Major crime continues to soar in New York despite ‘broken windows’ returning to police


Serious crime and shootings showed no signs of slowing down last month, with new NYPD data showing a 37% increase in major crime across the city, according to figures released Wednesday.

In the first 100 days of Mayor Eric Adams’ administration, the tough-on-crime former police captain touted the creation of a new anti-gun unit and a return to broken-window policing , but so far the controversial initiatives have done little to curb crime overall.

While homicides and rapes fell 15.8% and 4.3% respectively in March compared to 2021, shootings, robberies, felony assaults, burglaries, armed robberies, thefts of cars and hate crimes are all up from a year ago.

The overall jump this year is largely due to a sharp increase in vehicle thefts, robberies, armed robberies and burglaries, cops said.

Shootings rose 16.2% in March and since the start of the year, the NYPD has recorded 332 victims of gun violence – a 14.5% increase over the same period in 2021 and an average rate of nearly four victims per day, according to the data.

“Our police need more help,” NYPD Commissioner Keechant Sewell said Wednesday at the first crime statistics news conference since Adams took office. is only the second time the rookie commissioner briefed reporters at police headquarters.

Sewell said “our police need more help” during his crime data press conference on April 6, 2022.
William Farrington

“We need help from all corners of the criminal justice system and from everyone who lives, works or visits our beautiful city. Any amount of crime and disorder is unacceptable.

The continued spike in shootings has occurred during some of the colder months of the year when gun violence typically drops and it’s a trend that law enforcement sources say will only get worse in the summer when shootings traditionally increase during the warmer months.

The data comes as Adams, who won the vote on a promise he would bring safety and order to the Big Apple, marked 100 days in office. His tenure so far has been marred by seven police shootings and crime levels that continue to eclipse pre-pandemic numbers.

Juana Esperanza Soriano De-Perdomo was hit by a stray bullet while walking in the Bronx this week.
Juana Esperanza Soriano De-Perdomo was hit by a stray bullet while walking in the Bronx this week.

While crime remains far from what were dubbed in Gotham the “bad days” of the 1980s and 1990s, it remains at least at its highest level in five years.

Compared to pre-pandemic levels in 2019, vehicle thefts in March 2022 increased by 107%, shootings increased by 69%, robberies increased by 26%, felony assaults increased by 22, 5% and robberies increased by 37%.

Around 7 p.m. Monday night, Juana Esperanza Soriano De-Perdomo, 61, was walking on East 188th Street near Grand Concourse when she was fatally hit by a stray bullet, cops said.

Several days earlier, 12-year-old Kade Lewin had been killed when a stray bullet hit him in the head while he was sitting in a parked car with two parents in Brooklyn and on March 25, a 3-year-old girl was hit by a stray bullet while leaving her Brooklyn daycare center around 6 p.m.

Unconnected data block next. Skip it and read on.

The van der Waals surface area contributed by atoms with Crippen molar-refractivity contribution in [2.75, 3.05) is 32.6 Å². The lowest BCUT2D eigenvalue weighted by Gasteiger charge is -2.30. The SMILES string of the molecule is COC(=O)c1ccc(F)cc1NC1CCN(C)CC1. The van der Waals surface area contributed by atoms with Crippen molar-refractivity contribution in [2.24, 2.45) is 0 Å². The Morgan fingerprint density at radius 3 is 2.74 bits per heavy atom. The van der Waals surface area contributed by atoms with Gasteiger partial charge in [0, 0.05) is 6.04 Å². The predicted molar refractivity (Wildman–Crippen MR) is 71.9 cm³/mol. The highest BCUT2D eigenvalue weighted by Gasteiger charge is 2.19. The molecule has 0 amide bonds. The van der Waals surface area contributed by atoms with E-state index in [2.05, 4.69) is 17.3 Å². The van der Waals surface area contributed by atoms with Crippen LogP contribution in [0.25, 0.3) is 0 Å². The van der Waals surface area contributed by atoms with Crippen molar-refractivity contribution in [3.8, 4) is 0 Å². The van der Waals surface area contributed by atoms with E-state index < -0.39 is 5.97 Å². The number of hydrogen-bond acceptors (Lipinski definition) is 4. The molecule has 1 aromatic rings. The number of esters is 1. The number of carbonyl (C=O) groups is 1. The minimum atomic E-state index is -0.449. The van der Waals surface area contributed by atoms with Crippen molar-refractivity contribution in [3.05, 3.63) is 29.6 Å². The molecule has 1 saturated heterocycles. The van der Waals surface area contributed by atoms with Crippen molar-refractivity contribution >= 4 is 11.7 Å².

The NYPD’s new anti-weapons unit, dubbed the Neighborhood Safety Teams and seen as a revamped version of the disbanded anti-crime unit, was tasked with reducing street crime and shootings. In the three weeks since the program took effect on March 14, teams made 135 arrests, but only 19% involved firearms, or just 25, said department chief Ken Corey.

Of those arrested for firearms, four were minors, five have open criminal cases and seven have previous felony convictions.

According to department chief Ken Corey, only 19% of Neighborhood Safety Team arrests involved firearms.
According to department chief Ken Corey, only 19% of Neighborhood Safety Team arrests involved firearms.
William Farrington

A total of 91 of the 135 handcuffed have prior arrests, 57 have felony arrests and 21 were on parole or probation when taken into custody, Corey said.

Of those arrested, only 10% remain behind bars, Corey said, but did not provide details on the charges against the defendants and why they were released from prison.

Chief of Crime Strategies Michael LiPetri has tried to blame the rise in car thefts, burglaries and robberies on “repeat offenders”, but the impact that repeat offenders have had is negligible. While arrests of repeat offenders for robbery, burglary and auto theft rose 47% in 2022 from 2019, repeat offenders made up less than 1% of those arrested for the crimes this year.

Asked how long it would take to see a reduction in crime after the creation of NSTs and a change in policing style, Sewell said the results were expected “rather quickly”.

“But we know it doesn’t take weeks to reverse the trends that have happened over the past few years, but we are working every day to change those numbers,” Sewell said.

“We certainly don’t want people to have to wait. One of the reasons we do the big picture is that we want to see what works and what doesn’t and be able to fix it as we go along. We’re definitely not taking our eyes off the ball and we expect our results to reflect that and that’s what I think we’re starting to see.

Additional reporting by Tina Moore


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